Leaving other things aside, he cultivated, and realised in practice, the blissful communion with God of which he wrote; a traveller on earth who grasped God like one in heaven. . . .--quoted in J. I. Packer, A Quest for Godliness: The Puritan Vision of the Christian Life (Crossway, 2010; repr.), 192; translated from the Latin by Packer
A scribe instructed in every way for the kingdom of God, this pure lamp of gospel truth shone forth on many in private, on more from the pulpit, and on all in his printed works, pointing everyone to the same goal. And in this shining forth he gradually, as he and others recognized, squandered his strength till it was gone. His holy soul, longing to enjoy God more, left the shattered ruins of his once-handsome body, full of permanent weaknesses, attacked by frequent diseases, worn out most of all by hard work, and no longer a fit instrument for serving God, on a day rendered dreadful for many by earthly powers but now made happy for him through the power of God, August 25, 1683. He was 67.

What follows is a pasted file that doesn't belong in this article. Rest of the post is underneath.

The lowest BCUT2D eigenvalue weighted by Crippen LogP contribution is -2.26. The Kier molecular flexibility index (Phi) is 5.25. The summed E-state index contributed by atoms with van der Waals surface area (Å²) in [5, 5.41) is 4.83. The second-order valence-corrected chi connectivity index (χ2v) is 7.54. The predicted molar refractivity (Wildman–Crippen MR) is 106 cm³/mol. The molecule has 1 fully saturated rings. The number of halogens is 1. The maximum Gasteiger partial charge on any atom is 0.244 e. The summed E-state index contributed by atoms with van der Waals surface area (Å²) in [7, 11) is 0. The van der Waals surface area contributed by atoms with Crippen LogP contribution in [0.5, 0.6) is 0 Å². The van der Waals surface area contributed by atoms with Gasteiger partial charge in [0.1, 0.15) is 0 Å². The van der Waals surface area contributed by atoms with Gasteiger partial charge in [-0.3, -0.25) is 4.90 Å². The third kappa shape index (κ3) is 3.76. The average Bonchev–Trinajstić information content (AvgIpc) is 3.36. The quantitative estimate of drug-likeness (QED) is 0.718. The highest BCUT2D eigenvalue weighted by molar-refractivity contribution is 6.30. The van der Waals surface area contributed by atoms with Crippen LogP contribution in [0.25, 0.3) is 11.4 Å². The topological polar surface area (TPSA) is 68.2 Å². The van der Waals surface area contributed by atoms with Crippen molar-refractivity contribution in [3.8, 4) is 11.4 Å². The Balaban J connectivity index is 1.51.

11 January 2011
The Closing Words on John Owen's Tombstone
Posted by Dane Ortlund at Tuesday, January 11, 2011